RENT LOCAL incentivizes condo owners who rarely use their Big Sky property to rent to local workers.
Join RENT LOCAL. Earn CASH. Make a DIFFERENCE.
If you rent to local workers, Big Sky Community Housing Trust will give you cash.
Building enough housing to meet the community’s shortage will take years. One immediate solution is to convert some of the 950+ vacation rentals into homes for Big Sky’s nurses, teachers, sheriffs, emergency personal, and other essential workers.
BSCHT determines the cash reward based on: (1) the number of bedrooms in the unit and (2) the length of time an owner commits to RENT LOCAL. Owners must rent to at least one person per bedroom to qualify for higher bedroom awards. Owners who rent out a spare bedroom can earn 50% of the incentive outlined in the chart.
Thank you Resort Tax, Spanish Peaks Community Foundation, Moonlight Community Foundation, and Yellowstone Club Community Foundation for funding RENT LOCAL.
RENT LOCAL GOES TO HELENA
House Bill 430 | Sponsored by Representative Jane Gillette
On February 17, 2023, the Montana House Taxation Committee heard testimony on HB 430, “The Rent Local Bill,” sponsored by Representative Gillette. During the testimony, 12 proponents spoke in favor of the bill, and no one opposed it.
Representative Gillette’s bill seeks to provide Montana communities with a valuable tool to incentivize property owners to rent long-term to local employees, as opposed to placing their property in the short-term rental market. The bill’s incentives to owners will come via property tax rebates, funded by an additional .25% lodging tax levied on the short-term rental properties.
Although far from becoming state law, BSCHT is thrilled that its RENT LOCAL program inspired Representative Gillette to sponsor this bill. If passed, a version of RENT LOCAL could exist in communities across Montana.
WHY RENT LOCAL?
1. Gallatin County has a 0% rental vacancy rate.
2. 78% of Big Sky’s workforce commutes from at least 40 miles away.
3. Big Sky’s 2021 average sales prices make buying nearly impossible. (Condo: $1,157,457; House: $2,651,855)
RENT LOCAL Incentive Inquiry
FREQUENTLY ASKED QUESTIONS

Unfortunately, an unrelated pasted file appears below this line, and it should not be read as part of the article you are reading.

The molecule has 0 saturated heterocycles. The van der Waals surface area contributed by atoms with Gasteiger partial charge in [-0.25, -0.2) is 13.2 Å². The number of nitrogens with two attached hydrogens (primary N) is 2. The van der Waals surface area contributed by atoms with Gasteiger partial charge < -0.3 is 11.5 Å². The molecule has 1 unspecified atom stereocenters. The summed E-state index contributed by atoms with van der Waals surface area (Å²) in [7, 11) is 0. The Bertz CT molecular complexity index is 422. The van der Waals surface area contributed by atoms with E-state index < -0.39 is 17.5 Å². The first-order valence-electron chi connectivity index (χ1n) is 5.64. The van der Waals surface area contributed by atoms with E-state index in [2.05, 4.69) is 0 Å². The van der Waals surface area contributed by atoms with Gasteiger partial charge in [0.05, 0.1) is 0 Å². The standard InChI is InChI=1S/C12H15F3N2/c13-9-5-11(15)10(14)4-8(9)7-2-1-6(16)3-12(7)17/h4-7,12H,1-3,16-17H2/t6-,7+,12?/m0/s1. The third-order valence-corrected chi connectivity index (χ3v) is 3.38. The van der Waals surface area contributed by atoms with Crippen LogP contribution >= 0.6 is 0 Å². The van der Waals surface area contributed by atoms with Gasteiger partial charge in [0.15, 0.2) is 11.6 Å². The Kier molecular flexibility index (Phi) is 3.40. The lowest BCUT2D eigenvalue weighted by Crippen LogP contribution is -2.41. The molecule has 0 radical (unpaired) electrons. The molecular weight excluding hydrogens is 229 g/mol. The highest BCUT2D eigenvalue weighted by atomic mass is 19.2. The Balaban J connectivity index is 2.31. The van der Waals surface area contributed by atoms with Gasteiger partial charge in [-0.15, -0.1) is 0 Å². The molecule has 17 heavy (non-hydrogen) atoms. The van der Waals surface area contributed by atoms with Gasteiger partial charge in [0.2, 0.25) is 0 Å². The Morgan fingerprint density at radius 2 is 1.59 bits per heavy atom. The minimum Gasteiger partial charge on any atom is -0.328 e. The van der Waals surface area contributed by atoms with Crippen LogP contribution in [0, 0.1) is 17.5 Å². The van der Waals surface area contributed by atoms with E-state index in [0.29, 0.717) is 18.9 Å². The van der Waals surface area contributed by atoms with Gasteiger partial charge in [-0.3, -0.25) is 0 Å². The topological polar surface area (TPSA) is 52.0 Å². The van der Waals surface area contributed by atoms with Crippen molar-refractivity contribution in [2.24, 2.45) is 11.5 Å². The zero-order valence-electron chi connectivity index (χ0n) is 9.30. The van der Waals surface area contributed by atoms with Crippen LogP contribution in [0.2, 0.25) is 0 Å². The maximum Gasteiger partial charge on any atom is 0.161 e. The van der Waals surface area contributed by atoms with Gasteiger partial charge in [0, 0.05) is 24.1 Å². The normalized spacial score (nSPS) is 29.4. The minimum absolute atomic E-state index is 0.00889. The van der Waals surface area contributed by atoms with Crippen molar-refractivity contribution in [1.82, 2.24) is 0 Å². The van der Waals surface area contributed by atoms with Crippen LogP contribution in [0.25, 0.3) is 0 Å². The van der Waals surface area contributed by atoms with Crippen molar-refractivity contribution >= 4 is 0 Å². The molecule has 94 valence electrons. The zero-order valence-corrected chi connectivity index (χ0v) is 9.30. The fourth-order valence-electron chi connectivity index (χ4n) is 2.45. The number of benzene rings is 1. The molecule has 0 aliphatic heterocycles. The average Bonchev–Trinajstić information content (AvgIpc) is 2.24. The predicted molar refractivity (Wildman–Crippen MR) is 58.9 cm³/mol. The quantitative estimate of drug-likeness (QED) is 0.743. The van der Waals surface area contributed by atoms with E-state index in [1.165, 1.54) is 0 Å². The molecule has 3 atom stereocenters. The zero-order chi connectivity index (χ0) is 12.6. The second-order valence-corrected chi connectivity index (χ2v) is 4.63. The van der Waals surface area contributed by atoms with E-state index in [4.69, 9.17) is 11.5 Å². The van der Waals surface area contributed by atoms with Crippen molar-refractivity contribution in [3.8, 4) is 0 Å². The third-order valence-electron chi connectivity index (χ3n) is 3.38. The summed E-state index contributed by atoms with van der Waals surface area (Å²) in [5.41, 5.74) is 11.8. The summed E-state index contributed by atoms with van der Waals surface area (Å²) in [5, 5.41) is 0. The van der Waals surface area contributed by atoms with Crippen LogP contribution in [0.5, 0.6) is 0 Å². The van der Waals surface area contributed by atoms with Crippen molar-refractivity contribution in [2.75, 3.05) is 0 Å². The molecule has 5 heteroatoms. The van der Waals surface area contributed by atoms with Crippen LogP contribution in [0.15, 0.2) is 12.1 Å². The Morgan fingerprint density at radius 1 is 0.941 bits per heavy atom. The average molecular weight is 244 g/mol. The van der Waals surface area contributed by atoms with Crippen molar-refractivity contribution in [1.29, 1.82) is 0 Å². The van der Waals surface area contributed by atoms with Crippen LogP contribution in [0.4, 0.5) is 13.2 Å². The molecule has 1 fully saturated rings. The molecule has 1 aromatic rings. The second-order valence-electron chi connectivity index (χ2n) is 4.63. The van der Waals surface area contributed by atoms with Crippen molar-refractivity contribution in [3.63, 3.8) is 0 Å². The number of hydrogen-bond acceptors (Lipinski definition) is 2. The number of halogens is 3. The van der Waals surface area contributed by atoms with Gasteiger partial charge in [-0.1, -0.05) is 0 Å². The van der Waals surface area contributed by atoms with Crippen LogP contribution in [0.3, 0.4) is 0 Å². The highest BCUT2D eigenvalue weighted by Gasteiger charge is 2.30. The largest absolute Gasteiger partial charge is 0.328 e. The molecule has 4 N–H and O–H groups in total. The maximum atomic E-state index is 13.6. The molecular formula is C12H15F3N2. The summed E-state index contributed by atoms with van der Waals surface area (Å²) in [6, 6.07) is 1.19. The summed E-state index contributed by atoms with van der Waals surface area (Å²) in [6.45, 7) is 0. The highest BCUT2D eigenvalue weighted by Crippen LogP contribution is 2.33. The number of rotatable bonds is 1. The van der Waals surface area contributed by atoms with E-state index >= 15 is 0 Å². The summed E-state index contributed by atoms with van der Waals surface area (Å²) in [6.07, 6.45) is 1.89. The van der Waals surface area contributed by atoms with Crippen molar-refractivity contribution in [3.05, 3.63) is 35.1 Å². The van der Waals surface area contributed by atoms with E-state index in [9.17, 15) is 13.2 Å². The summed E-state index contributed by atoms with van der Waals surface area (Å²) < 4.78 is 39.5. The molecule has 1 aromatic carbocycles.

What if I want to rent my unit furnished?
What should I charge for rent?
What other property management services do you offer?
Big Sky Community Housing Trust does not offer full-time property management services at this time. Owners participating in Rent Local may choose to self-manage or higher a property manager of their choice.
What if I already rent my property on the long-term market?
Unfortunately, BSCHT has already spent its current funding earmarked for property owners who rented on the long-term market in the last year. Future rewards to property owners already renting long-term to local workers depends on BSCHT’s success in its current grant applications.
Can I receive an incentive if I want to rent out my spare bedroom?
When will I receive my reward for renting on the long-term market?
Homeowners who elect to join RENT LOCAL for a year will receive their funding in two disbursements. BSCHT will mail the first disbursement 30 days after the start of the lease. Owners will receive the final payment at the lease’s completion. Homeowners who commit to RENT LOCAL for two years will receive their funding in three disbursements: after the first 30 days, after the first year, and at the end of two years.
Three Ways to Join the RENT LOCAL Program:
Not Just a Ski Bum Problem: a Lack of Homes Hurts Local Small Businesses
In a town that’s home to as many dogs as people, veterinary services seem essential. But even essential businesses like Dr. Sydney Desmarais’ struggle to keep employees because there’s nowhere to live.
Since opening Lone Peak Veterinary Hospital in 2017, Desmarais has struggled to find support staff. In 2019, it took five months to replace an employee that moved to Helena for cheaper housing. To survive, Desmarais supplemented her staff with relief technicians from Bozeman and Butte, an expensive option because of travel costs. In 2020, three more technicians turned down her job offers after they could not find housing.
Desmarais’ story is not unique. “Right now it’s a scramble. Businesses are forced to fight for employees,” Alex Omania, owner of the restaurant Lotus Pad, said. “We had to close two days a week [last summer] because I don’t have enough staff.”
Omania, who has owned Lotus Pad for 14 years, operated the summer of 2020 with a skeleton crew of six in her kitchen. She wanted to hire 12. Consequently, her online reviews tanked as patrons experienced long waits, and her business lost $45,000 a month because it could not remain open daily.
In 2021, Omani continues to feel this pinch. To add to her stress, she recently faced an eviction when Omania’s landlord turned her home into a vacation rental. Thankfully, Omani found temporary housing, but she has had to put her dream of homeownership aside, yet again, as the cost to purchase continues to climb above her means.
Like many business owners, Desmarais and Omania strive to create a community, but housing demands continue to plague their success.
“To keep employees in Big Sky, you need to build housing for your staff, but I don’t even own a house. I can’t afford a house.”
~Dr. Sydney Desmarais